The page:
with the doctor,"insisting Plaintiff had a
most social and luxurious life...fine
homes, much travel and resplendent
clothes and jewelry. It is regrettable that
she was unable to steer the marital ship
into calm waters...every wise woman
buildeth her house, but the foolish
plucketh it down with her hands."
Tina defended her mother to
reporters: "All these things they've been
saying are a pack of lies!" After such
incidents, it's not surprising that Tina
has guarded her own privacy ever since.
Questions about her private life are 'off
limits, even relatively mild questions,
such as what qualities she looks for in a
When the trial ended she was happy.
When Li'l Abner ended after over six
hundred performances, she was even.
happier. "Believe me, I gave my
greatest performances when I knew I
was going to leave."
Determined to ditch the sexpot image
of the play, she stressed her intellectual
side to reporters. They still only saw the
backside. James Bacon headlined one
story: TINA LOUISE (WHEWEE!) IS
GOING INTELLECTUAL. He couldn't
understand Tina reading books by
Aristotle and Voltaire. He likened it to
Marilyn Monroe trading Joe DiMaggio
for Arthur Miller. He wrote, "It would
take a psychiatrist to explore the hidden
relationship between sex appeal and a
thirst for knowledge, but it happens."
Tina told Earl Wilson, "I like guys
who verbalize more than guys who
physicalize. Men imagine that this Don
Juan approach appeals to women, but I
really think the route to seduction today
is by verbalization rather than
Said Wilson, "You sound like Amos
Tina said, "It's a surer way to a
woman's heart to be interested in what
she's thinking than what she's wearing
or not wearing. For example, how she
feels about the coming elections or about
planetary problems. You can get tired to
the point of tears with this dull,
monotonous-talk from men about how
attractive you are."
She expounded theories of "mental
communication without verbalization...all
space is made up of waves and we are
constantly sending and receiving
messages from our brain...do you
understand?" She also talked about
politics, declaring her support for Adlai
Stevenson in 1960. The joke was not
Stevenson running again, but Tina
interested in politics.
The Journal-American thought it was
kooky that she worked out with barbells.
"I'm a new woman since I discovered
exercise," she said. "I concentrate on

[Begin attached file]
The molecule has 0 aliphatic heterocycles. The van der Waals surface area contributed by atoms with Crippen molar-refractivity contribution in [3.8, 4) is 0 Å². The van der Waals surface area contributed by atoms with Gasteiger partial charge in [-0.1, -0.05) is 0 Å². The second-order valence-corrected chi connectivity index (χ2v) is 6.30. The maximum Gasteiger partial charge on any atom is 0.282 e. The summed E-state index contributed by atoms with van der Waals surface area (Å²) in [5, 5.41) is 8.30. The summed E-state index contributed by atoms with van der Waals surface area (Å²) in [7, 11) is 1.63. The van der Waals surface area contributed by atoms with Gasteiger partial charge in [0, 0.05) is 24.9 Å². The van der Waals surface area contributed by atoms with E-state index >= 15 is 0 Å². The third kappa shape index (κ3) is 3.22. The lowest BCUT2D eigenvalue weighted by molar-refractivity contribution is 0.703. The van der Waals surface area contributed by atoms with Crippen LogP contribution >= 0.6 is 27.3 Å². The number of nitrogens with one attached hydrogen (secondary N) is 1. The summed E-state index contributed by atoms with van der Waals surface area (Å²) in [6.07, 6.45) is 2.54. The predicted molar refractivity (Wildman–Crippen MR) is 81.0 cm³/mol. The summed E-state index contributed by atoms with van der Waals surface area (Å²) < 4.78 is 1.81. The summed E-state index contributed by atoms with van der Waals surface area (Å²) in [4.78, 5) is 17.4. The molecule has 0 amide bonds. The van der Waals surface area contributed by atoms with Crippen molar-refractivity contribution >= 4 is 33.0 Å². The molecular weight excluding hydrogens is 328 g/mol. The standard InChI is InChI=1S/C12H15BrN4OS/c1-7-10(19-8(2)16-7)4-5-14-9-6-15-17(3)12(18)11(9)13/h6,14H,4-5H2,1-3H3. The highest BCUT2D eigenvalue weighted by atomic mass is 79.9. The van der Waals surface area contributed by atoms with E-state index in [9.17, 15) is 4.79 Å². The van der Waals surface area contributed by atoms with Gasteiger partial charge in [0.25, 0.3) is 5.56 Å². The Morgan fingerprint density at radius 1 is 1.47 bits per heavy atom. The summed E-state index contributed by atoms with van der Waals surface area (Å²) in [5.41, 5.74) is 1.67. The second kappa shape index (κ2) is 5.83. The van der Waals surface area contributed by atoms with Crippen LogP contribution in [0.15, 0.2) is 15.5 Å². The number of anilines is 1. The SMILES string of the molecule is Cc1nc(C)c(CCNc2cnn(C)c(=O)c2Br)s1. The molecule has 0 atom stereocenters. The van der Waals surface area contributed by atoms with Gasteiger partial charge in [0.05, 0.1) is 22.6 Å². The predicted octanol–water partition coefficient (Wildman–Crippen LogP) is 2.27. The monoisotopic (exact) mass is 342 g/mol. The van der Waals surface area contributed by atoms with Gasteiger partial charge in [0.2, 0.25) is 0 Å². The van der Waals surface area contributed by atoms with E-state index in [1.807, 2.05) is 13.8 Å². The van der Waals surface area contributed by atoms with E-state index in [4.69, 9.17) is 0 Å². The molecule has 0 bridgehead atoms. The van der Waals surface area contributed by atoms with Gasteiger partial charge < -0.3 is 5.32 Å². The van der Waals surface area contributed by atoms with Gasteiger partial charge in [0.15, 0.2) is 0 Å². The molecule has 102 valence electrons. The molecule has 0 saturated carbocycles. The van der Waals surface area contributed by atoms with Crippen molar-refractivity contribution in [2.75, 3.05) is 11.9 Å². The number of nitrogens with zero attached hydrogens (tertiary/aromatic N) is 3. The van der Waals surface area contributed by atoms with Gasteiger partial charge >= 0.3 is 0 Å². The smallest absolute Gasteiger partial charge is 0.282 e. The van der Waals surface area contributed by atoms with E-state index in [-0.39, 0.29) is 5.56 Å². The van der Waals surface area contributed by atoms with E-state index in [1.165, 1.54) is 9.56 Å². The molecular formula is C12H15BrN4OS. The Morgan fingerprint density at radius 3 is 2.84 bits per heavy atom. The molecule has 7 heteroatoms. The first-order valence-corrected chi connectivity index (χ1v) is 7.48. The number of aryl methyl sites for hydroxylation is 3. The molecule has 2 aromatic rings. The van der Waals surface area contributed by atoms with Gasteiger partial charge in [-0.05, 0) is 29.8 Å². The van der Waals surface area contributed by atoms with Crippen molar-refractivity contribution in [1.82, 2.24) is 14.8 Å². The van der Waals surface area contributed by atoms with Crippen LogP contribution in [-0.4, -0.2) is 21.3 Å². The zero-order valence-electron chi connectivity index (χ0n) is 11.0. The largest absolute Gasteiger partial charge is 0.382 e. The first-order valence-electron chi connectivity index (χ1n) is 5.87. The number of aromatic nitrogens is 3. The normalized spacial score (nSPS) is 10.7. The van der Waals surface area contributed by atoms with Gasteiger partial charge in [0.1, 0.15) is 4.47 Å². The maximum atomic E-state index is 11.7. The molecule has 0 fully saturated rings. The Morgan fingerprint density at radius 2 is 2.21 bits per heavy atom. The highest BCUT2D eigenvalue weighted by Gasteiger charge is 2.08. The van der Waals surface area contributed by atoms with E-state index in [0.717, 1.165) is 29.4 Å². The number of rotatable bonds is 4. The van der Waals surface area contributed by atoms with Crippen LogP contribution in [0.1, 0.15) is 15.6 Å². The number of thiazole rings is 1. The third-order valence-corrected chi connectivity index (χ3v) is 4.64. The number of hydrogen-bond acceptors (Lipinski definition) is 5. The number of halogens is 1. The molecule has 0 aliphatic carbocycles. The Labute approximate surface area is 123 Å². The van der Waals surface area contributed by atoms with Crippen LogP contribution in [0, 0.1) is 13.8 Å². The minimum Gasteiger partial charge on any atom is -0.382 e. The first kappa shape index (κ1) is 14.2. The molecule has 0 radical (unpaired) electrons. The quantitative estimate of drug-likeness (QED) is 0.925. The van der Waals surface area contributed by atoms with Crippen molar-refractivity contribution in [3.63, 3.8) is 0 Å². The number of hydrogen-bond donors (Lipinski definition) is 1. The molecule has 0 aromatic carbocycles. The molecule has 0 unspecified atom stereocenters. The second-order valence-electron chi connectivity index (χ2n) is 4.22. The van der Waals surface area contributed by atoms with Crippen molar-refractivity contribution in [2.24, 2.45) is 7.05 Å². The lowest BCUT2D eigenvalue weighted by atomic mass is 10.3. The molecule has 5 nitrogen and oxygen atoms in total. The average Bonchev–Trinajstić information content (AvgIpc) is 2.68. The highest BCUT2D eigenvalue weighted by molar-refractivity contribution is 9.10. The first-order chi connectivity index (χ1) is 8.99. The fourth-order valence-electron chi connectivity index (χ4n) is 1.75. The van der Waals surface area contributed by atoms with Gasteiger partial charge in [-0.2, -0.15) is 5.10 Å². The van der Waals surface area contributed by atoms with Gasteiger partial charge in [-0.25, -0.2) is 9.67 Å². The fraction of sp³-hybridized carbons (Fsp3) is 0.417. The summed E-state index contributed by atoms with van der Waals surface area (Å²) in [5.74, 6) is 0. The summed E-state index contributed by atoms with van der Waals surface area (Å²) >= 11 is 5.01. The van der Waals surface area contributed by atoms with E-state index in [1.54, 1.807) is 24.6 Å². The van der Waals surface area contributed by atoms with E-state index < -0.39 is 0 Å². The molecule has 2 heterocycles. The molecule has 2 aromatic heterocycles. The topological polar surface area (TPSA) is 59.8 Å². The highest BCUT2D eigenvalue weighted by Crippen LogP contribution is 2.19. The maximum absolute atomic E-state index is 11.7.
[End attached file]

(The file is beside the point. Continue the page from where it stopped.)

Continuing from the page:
exercises from the waist down, since that
is the laziest part of a woman's body."
In the '80s a Jane Fonda could get
away with being attractive, physically fit,
intelligent, and slightly eccentric in her
pursuit of new challenges. In the '50s,
Tina was seen, but not believed.
Tina doesn't recall herself as
necessarily victimized by the panting
press, a la Marilyn Monroe. In fact, she
didn't think Monroe was victimized
either. "She was not a weak person, she
was a very strong, serious person."
Tina was impressed that Marilyn was
able to steer her career well enough to
make quality films.
Tina started off her career the same
way, winning good notices for her first
film, God's Little Acre 'in 1958. She
told Joe Hams that there was more to
her role of Grimed than one might
imagine: "Grimed only seems sexy
because she looks sexy and maybe feels
that way but...hers is a tragic story and
one I know too well. Men just can't
keep their hands off Grimed, because
that's the way she affects them every
time a man sees her he tries to kiss her
and rough her up.... Sex is a part of
her, but is really not her. I understand
this so well, because I don't like men to
treat me as I look either...you don't
understand, do you? I'm not one-
dimensional at all. If anybody spends
any time with no, they learn that. Man,
it's rough trying to convince people that
I'm really a serious actress."
She was more serious about her
career than anything else: "It's the one
thing I don't think will ever let me
down." Today God's Little Acre is still
one of Tina's favorite film roles.
She turned down the movie version
of Li'l Abner, to stay with dramas, and
said no to Cary Grant's Operation
Petticoat. "It went on to make millions
of dollars, but I turned it down because
it was just a lot of sex jokes."
She entered the '60s fulfilling her
plan, appearing in creditable films like
The Hangman with Robert Taylor, Day
of the Outlaw with Robert Ryan, and The
Rap with Richard Widmark. She told
reporters to forget her early days "when
I was known as a glamour girl...it helps
an actress get attention when she's
starting out," but those days were over.
Her return to Broadway in Fade
Out, Fade In with Carol Burnett proved
she was on her way to a varied career in
good shows and movies. Then came
Gilligan's Island. She loft the Broadway
show after just a month -- promised a
starring role on TV by CBS's president
and the rest.
"Oh yeah, they kind of sold it to me
that way," she says with a light laugh
that sounds lees than happy.
At first, doing her Gilligan's Island
role did not suit Tina Louise. However,
she was under contract so she stayed
with the series to get more acting
'exposure.' As Tina says, "After all, I
am a professional!"